Myanmar Diaries 2023 Movie Review
How does it feel to be forgotten by the world? After the military coup in February 2021, young opposition figures in Myanmar use the cinema screen with their film diaries to communicate with the world in a different way than TV news allows.
Democracy was still something new for them, reports a member of the artists’ collective, whose concentrated filmic protest sets an activist exclamation point in this year’s program of the Berlinale Panorama. For a few minutes, ten works by ten creative artists direct the camera focus to a facet of everyday life in Burma overshadowed by oppression and state violence. From 1962 to 2012, the country was one of the world’s most notorious dictatorships until, after half a century of military rule, an uncertain transition to freedom began.
The peace, however, was infinitely fragile. Like a butterfly being harassed by geckos in a scene. The stop-motion animation is one of the abstract one-act plays that stand alongside naturalistic insights into everyday life and cell phone recordings in reportage style. A young woman in exercise clothes performs exercises to music. What could be a fitness video gets subversive implications from the army barricades secured by armed soldiers in the background. The bizarre motivational video becomes a sarcastic comment on international inaction.
A plastic bag over the head makes the murderous extent of the suffocating coercion tangible, while handwritten protest signs name the political demands that are no longer allowed to be expressed publicly. The abrupt changes in optics, mood and media become a parable for the grueling permanent state of constant political uncertainty in which the people of Myanmar have to endure. And the rest of the world? Watch this. Compared to the chronicle of creative resistance, which achieves maximum effect with minimal means, in a double sense.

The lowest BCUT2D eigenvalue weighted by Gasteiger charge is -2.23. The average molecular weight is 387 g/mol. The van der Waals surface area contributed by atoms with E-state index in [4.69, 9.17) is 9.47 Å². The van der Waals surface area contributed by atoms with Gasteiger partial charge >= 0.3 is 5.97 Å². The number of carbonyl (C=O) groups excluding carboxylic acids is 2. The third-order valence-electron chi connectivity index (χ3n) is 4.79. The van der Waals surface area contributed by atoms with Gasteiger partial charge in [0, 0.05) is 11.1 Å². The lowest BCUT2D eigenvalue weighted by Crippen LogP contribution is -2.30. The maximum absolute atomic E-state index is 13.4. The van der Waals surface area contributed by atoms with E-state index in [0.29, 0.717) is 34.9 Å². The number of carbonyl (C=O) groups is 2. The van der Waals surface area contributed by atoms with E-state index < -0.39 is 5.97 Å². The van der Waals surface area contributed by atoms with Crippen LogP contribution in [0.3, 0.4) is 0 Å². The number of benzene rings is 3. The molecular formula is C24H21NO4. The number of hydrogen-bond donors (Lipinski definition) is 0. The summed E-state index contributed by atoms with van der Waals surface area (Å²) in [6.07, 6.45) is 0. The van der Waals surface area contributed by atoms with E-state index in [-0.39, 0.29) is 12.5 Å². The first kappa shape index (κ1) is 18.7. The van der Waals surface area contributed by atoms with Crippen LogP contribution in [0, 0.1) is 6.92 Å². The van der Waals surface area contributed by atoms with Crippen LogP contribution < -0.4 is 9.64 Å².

Because the military regime uses every means to break up the nationwide peaceful protests and the civil disobedience movement, those involved in the alarming project do not even dare to mention their names in the credits. In the darkness of the cinema, the symbolic blank is a devastating testament to hopelessness and insecurity. The fact that the festival management attested the undoubted political importance of the explosive contemporary document makes the inclusion in the program seem more like an advertising coup than sincere support.